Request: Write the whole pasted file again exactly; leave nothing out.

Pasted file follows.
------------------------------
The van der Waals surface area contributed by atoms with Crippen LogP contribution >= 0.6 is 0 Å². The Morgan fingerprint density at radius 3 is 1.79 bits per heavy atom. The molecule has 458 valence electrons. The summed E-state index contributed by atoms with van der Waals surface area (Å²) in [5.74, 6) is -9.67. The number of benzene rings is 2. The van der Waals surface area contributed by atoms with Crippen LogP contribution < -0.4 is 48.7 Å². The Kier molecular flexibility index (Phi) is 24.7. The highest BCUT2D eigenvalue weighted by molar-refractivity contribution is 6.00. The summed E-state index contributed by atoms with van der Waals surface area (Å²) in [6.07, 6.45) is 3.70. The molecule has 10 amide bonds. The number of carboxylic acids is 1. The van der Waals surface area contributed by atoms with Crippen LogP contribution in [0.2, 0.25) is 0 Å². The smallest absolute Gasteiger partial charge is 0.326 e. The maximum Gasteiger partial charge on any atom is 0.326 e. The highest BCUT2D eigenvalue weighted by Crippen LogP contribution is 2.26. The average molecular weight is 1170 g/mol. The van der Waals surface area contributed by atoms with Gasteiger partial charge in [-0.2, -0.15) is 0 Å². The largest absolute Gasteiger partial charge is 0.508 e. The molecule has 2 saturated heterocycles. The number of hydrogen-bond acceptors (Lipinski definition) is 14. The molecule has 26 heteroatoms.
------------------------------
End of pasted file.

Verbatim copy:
The van der Waals surface area contributed by atoms with Crippen LogP contribution >= 0.6 is 0 Å². The Morgan fingerprint density at radius 3 is 1.79 bits per heavy atom. The molecule has 458 valence electrons. The summed E-state index contributed by atoms with van der Waals surface area (Å²) in [5.74, 6) is -9.67. The number of benzene rings is 2. The van der Waals surface area contributed by atoms with Crippen LogP contribution < -0.4 is 48.7 Å². The Kier molecular flexibility index (Phi) is 24.7. The highest BCUT2D eigenvalue weighted by molar-refractivity contribution is 6.00. The summed E-state index contributed by atoms with van der Waals surface area (Å²) in [6.07, 6.45) is 3.70. The molecule has 10 amide bonds. The number of carboxylic acids is 1. The van der Waals surface area contributed by atoms with Crippen LogP contribution in [0.2, 0.25) is 0 Å². The smallest absolute Gasteiger partial charge is 0.326 e. The maximum Gasteiger partial charge on any atom is 0.326 e. The highest BCUT2D eigenvalue weighted by Crippen LogP contribution is 2.26. The average molecular weight is 1170 g/mol. The van der Waals surface area contributed by atoms with Gasteiger partial charge in [-0.2, -0.15) is 0 Å². The largest absolute Gasteiger partial charge is 0.508 e. The molecule has 2 saturated heterocycles. The number of hydrogen-bond acceptors (Lipinski definition) is 14. The molecule has 26 heteroatoms.